Ai looked away, murmuring, “I hope Lord Ema has mercy on your tongue.”

Godaishi continued. “It seems that he fell in love with the Dragon Woman…she tossed and turned him like a small boat in the sea for months until he could stand it no longer and renounced himself.” She paused, lowering her voice. “They say many a man has sailed through her waters.”
“You know, it really isn’t kind to talk about people that way. I’m not joking about Lord Ema,” said Ai. “When you reach his Place of Judgment, don’t be surprised if he cuts off your tongue! How would you feel if YOU were the target of gossip?”

Godaishi picked at the abalone on her plate. An image she had seen of Lord Ema, Guardian of Hell, came to her from a picture scroll. A muscled demon with a red mane, holding a pair of thongs in his hands, pulling out the tongue of a man stripped nude and lashed to a tree.

“Well, I guess I’m not as beautiful or exciting as the Dragon Woman, so no one ever discusses me..the men flock to her like flies to liana syrup…although she has said she can only love one.” She looked up at Ai. “I don’t know how I would feel. Happy, perhaps.”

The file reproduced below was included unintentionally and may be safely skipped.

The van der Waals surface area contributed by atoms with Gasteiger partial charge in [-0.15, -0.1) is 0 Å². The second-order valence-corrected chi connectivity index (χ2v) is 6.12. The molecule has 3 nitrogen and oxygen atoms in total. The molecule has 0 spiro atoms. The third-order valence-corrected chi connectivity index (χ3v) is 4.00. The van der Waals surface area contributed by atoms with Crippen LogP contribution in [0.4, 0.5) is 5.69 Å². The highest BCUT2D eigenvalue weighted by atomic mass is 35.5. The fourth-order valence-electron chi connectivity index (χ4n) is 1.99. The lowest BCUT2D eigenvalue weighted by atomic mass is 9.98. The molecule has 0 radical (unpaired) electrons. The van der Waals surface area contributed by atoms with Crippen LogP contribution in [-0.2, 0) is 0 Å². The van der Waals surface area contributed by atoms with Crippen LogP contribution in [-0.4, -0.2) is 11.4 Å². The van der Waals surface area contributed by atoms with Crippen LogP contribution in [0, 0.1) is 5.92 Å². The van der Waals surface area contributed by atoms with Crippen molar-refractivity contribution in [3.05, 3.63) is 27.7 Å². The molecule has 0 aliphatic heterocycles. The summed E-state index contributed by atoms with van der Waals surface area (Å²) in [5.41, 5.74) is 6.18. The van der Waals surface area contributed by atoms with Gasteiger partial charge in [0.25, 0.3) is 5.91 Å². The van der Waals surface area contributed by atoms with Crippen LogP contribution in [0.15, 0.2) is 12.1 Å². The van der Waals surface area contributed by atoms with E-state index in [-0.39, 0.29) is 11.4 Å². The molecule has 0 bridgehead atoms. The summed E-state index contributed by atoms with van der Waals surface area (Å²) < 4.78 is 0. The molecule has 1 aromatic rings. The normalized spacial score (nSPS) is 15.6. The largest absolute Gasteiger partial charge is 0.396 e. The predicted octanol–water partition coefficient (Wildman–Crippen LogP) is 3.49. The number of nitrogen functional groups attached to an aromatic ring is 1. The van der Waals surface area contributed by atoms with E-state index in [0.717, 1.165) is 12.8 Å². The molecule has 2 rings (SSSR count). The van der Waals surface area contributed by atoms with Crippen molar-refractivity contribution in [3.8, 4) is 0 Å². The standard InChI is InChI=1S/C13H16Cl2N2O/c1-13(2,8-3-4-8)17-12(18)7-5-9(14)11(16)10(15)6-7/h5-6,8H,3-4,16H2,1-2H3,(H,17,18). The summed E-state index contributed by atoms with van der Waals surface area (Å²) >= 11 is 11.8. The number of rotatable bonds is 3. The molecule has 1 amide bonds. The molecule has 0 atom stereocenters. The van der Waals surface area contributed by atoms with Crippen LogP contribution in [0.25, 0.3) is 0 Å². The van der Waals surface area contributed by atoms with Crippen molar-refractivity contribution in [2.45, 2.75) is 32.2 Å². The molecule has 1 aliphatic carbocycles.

There was a cough at the door. Godaishi shuffled over on her knees to open it. It was one of the attendants who had brought the food earlier. “A letter has arrived for Lady Kaishi,” she said.

It was written on simple white paper, heavy with the scent of musk incense, and attached with pine. The seal was frozen and glistening with drops of snow. Lady Kaishi slowly opened it, feeling Godaishi’s eyes on her. She knew she was curious to know who the sender was.

How is the plum tree?
Are the blossoms
peeking out from the snow?
May I visit your lovely garden?
tomorrow afternoon?

She smiled, quickly read it again, then looked up. “It’s from my stepbrother, the Provisional Major Counselor.”

Godaishi’s face lit up. “How handsome he is!”

Lady Kaishi laughed.

Later that night she retired to her room, after losing twice to Godaishi in backgammon.

A tall lacquer candle holder with a gold base stood in the corner, its flame lighting up the painting on the Yamoto-e folding screen against the right wall, depicting a scene of a river flowing through pine trees against a background of green hills.